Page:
But I still suffer from anxiety and depression, and I probably always will suffer a form of them in one way or another for the rest of my life. My last bout of depression lasted from late February through late April (I battled nasty depression during my birthday and throughout our Ireland trip), and I am currently battling my latest bout which began about three weeks ago (this explains why I rarely show videos of myself on IG Stories at the moment). Getting excited about things actually takes effort. Feeling inspired to leave the house to simply go grocery shopping takes effort. Feeling happy when there’s good news takes effort. I have been in hiding from my friends. Phone calls go unanswered. Texts go unanswered. Tears continually roll down my face. Feeling like I am unworthy, a joke, or a failure takes no effort when you’re suffering from depression. There’s no way to simply “snap out of it.” People with depression will understand that. Besides, there’s nothing we can “snap out” of.
My anxiety also comes in waves. Unfortunately, my anxiety and panic disorder have been sky high for the last month or so, resulting in crazy hyperventilations, severe heart palpitations which aggravates my heart condition, scratching my legs until my nails break skin and I begin to bleed, nausea and vomiting, and crying hysterically out of nowhere. Sometimes I cry because I have no explanation as to why I am even crying in the first place. One of my biggest issues with my anxiety is the thought that everyone hates me. I have it set in my mind that no one likes me, and that I need to constantly try harder to make my own friends, family, and business partners think I’m a good person. This is something I’ve been battling for more than 20 years. It’s one reason why making new friends can be so hard for me, since I am already convinced before they meet me that they already do not like me. After I leave a party or a dinner with friends, I begin panicking in the car on the way home that maybe I said something wrong or was misinterpreted, or maybe I made a bad impression. I’ll dwell on that thought for so long that it can lead to an aggressive panic attack.
So why did someone with anxiety and depression choose a public career? Well, fashion, travel, and writing have always been great outlets for me to express what I love most and what I am most passionate about in life. As a child, playing dress up was a way for me to not only get my start in “fashion”, but it was also to escape my own life and pretend to be someone else. The same with travel. I used to beg my mom to buy me travel books (at the now defunct Waldenbooks) starting when I was 10 years old because I always dreamt of being elsewhere. My blog is everything I had been wanting to do since I was a little girl. However, it’s not always easy being a blogger with anxiety and depression. There are days I make that awful decision to begin to compare myself against other bloggers, question my style choices, question our travels, or even question my ability as a blogger. But at the end of the day, I wouldn’t be happier doing anything else. Navigating social media can definitely be a challenge for someone with anxiety, and I won’t lie and say I do not fall down the rabbit hole often. But I know who I am and I know what I have to offer, which helps give me the boost I need.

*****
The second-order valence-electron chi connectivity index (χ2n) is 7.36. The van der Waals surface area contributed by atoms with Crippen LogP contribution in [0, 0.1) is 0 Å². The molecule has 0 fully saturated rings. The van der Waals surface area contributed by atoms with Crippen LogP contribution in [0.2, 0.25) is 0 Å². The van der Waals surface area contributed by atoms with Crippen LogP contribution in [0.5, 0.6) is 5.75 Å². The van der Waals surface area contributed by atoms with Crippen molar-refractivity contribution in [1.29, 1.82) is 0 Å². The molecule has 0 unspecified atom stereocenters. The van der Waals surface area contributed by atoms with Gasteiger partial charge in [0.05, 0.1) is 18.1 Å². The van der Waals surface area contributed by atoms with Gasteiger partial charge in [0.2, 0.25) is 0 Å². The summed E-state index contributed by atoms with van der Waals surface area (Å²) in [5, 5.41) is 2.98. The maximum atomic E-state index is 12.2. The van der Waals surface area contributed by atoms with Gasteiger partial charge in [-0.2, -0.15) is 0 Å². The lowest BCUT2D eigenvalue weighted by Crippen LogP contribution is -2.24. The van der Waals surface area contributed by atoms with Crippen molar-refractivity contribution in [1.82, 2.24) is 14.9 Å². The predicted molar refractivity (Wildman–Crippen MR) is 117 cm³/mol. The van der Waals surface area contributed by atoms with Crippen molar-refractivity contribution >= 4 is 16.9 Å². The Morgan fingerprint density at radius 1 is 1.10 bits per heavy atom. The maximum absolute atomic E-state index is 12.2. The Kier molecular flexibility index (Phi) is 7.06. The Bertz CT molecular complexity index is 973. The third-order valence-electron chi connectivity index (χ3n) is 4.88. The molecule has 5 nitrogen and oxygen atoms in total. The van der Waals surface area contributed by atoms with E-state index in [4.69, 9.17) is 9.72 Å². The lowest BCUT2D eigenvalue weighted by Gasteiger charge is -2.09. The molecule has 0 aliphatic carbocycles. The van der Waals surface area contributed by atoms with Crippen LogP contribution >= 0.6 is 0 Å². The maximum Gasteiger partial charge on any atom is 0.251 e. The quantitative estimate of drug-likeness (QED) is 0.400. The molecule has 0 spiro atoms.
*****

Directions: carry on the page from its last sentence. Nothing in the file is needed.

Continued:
Since becoming more and more public with my mental health issues over the last year, I’ve probably had hundreds if not thousands of messages from some of you sharing your own experiences with anxiety and depression. I’ve gotten extremely emotional reading them, since it actually helps me knowing that I am not alone. Depression has this affect on you that makes you feel all alone in an already big world, and that you’re the only “crazy one” that is feeling… well, crazy. But you’re not crazy. I’m not crazy. We just fight more battles each day than others, and that doesn’t make us weak or inferior. It actually makes us stronger in the end.
Lastly, I just want to take a moment to thank my amazing husband for everything he has done to support me and be by my side. My severe struggles became apparent very early on in our relationship, and he didn’t run away. In fact, he’s always been eager to help me and encourage me. I won’t say it’s been easy for him. Far from it. In the beginning, he wasn’t sure what to do to help me or what he was supposed to do in general. It broke his heart seeing me in the state I was in, and it also frustrated him when he wasn’t sure what he could do. But he has been incredible. He’s one of the most patient people I have ever known, and not once has he ever judged me for what I go through. He can tell the signs of an oncoming panic attack faster than me these days, and he immediately whips into action to prepare me for what’s about to happen by laying me down, holding me, speaking softly, and stroking my hair. I don’t think I will ever be able to thank him enough for all that he has done to support me with my mental health struggles. I don’t think I will ever be able to repay him enough in this lifetime alone. I am so grateful to have him here by my side, holding my hand, kissing my forehead, and reminding me that I am not crazy, that I am a strong woman, and that I’ve got this.
If you are struggling with depression and/or anxiety or know someone who is, there are many ways you can help. If you’re unsure what to do, there are a few emergency hotlines that provide assistance and support such as BetterHelp.com and the Suicide Prevention Hotline. Remember – you are not alone.
Photos by Torrance Coombs.